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This question is motivated by a talk I went to earlier today.

Suppose we have a $d$-regular graph $G$ with $n$ vertices, with adjacency matrix $A$.

Let $$\lambda_1\geq \lambda_2 \geq\dots \geq \lambda_n$$ be the eigenvalues of $A$, so in particular $\lambda_1=d$. If the first two eigenvalues are the same, that is $\lambda_2=\lambda_1$, then it tells us a lot about the structure of the graph. In particular, the graph must be disconnected. (This is an if and only if condition)

What if the second and third eigenvalues are equal? That is, suppose that $\lambda_1>\lambda_2=\lambda_3$. What does that tell us (if anything) about the structure of the graph?

Additional questions: If $\lambda_1=\lambda_2=\cdots=\lambda_k<\lambda_{k+1}$, then the graph will have exactly $k$ connected components. What can we say about $G$ if $\lambda_1<\lambda_2=\cdots=\lambda_{k+1}<\lambda_{k+2}$? That is, the second eigenvalue has multiplicity $k$.

What if the $n^{th}$ eigenvalue has multiplicity $k$?

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The $d$-eigenspace is rather special. It corresponds to the kernel of the Laplacian which can be naturally identified with the space of locally constant functions on $g$ ("harmonic functions"). A similar interpretation doesn't exist for smaller eigenvalues so I don't expect their multiplicities to have a similar direct meaning. However, large multiplicities of eigenvalues in general suggest (but don't imply) that $G$ has nontrivial symmetries. – Qiaochu Yuan Jul 4 '12 at 19:52
@Qiaochu: Here is one example which may count. If $\lambda_2$ has multiplicity $n-1$, that is all other eigenvalues are the same, then I believe that $G$ must be the complete graph. – Eric Naslund Jul 4 '12 at 20:55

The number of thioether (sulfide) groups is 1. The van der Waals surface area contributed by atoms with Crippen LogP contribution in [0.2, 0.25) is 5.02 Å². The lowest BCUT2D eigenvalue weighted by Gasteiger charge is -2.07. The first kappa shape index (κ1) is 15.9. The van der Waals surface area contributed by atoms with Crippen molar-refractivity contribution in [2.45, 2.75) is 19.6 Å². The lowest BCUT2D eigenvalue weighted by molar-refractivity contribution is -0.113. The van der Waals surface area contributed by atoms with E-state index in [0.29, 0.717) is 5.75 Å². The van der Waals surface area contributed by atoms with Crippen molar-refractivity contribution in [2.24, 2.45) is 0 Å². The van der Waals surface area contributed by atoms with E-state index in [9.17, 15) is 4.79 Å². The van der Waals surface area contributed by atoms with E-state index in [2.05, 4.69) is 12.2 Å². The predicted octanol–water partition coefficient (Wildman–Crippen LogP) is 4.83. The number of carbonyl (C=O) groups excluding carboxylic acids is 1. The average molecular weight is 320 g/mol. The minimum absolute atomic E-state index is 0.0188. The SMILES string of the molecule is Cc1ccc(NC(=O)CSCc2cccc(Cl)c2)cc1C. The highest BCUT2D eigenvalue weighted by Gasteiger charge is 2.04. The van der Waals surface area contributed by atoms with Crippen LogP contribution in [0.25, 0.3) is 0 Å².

It would imply that the graph can be "partitioned" into two weakly connected components, in two different ways. – Piyush Grover May 31 '13 at 20:21
Such results are studied in machine learning and dynamical systems communities, under various terms such as "spectral clustering", "Almost-invariant sets", "metastable sets" etc. They look at the eigenspectrum of graph Laplacian, rather than the Adjacency matrix itself, though. – Piyush Grover May 31 '13 at 20:24

It you allow weighted adjacency matrices and if you insist (among there things) that the eigenspace associated to $\lambda_2$ satisfies the "strong Arnold condition", then you are dealing the Colin de Verdiere invariant. For this, the best I can do now is to refer you to the wikipedia article on this invariant.

But you question is what can be said about connected graphs where $\lambda_1$ has multiplicity greater than one. The short answer is: very little. One reason for this that if our graph was associated with some physical of chemical system, than having $\lambda_2$ very close to $\lambda_3$ will have much the same effect as having $\lambda_2=\lambda_3$. There are certainly no results on graph spectra that relate properties of a graph to whether or not $\lambda_2$ is simple.

It is true that the existence of non-trivial automorphisms can prevent all eigenvalues from being simple. The classic result of this type is that if the automorphism group of a graph is vertex transitive, then its eigenvalues can not all be simple. Stronger assumptions may give more, since each eigenspace provides a representation of the automorphism group, and if one of these representations is faithful, then the multiplicity is at least the minimum degree of an irreducible representation of the group.

On the other hand though, having eigenvalues of large multiplicity tells us nothing about the automorphism group. Strongly regular graphs have large multiplicities, but in general no non-trivial automorphisms.

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